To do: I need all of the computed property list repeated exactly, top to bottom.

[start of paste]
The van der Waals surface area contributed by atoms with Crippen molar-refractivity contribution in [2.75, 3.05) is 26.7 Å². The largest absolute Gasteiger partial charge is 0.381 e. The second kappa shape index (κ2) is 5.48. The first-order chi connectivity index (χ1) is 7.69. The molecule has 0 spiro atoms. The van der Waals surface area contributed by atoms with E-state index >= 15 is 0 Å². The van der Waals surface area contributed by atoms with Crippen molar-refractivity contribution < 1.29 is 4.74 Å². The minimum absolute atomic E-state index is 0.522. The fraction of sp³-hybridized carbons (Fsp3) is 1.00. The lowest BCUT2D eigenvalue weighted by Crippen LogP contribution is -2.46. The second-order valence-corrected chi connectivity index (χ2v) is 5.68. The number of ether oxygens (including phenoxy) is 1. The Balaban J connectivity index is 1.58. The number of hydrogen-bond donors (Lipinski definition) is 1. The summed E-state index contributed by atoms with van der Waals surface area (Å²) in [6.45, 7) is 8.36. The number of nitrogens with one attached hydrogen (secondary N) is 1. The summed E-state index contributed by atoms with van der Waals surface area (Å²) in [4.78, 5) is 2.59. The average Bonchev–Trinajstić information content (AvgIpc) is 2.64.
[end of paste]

The van der Waals surface area contributed by atoms with Crippen molar-refractivity contribution in [2.75, 3.05) is 26.7 Å². The largest absolute Gasteiger partial charge is 0.381 e. The second kappa shape index (κ2) is 5.48. The first-order chi connectivity index (χ1) is 7.69. The molecule has 0 spiro atoms. The van der Waals surface area contributed by atoms with E-state index >= 15 is 0 Å². The van der Waals surface area contributed by atoms with Crippen molar-refractivity contribution < 1.29 is 4.74 Å². The minimum absolute atomic E-state index is 0.522. The fraction of sp³-hybridized carbons (Fsp3) is 1.00. The lowest BCUT2D eigenvalue weighted by Crippen LogP contribution is -2.46. The second-order valence-corrected chi connectivity index (χ2v) is 5.68. The number of ether oxygens (including phenoxy) is 1. The Balaban J connectivity index is 1.58. The number of hydrogen-bond donors (Lipinski definition) is 1. The summed E-state index contributed by atoms with van der Waals surface area (Å²) in [6.45, 7) is 8.36. The number of nitrogens with one attached hydrogen (secondary N) is 1. The summed E-state index contributed by atoms with van der Waals surface area (Å²) in [4.78, 5) is 2.59. The average Bonchev–Trinajstić information content (AvgIpc) is 2.64.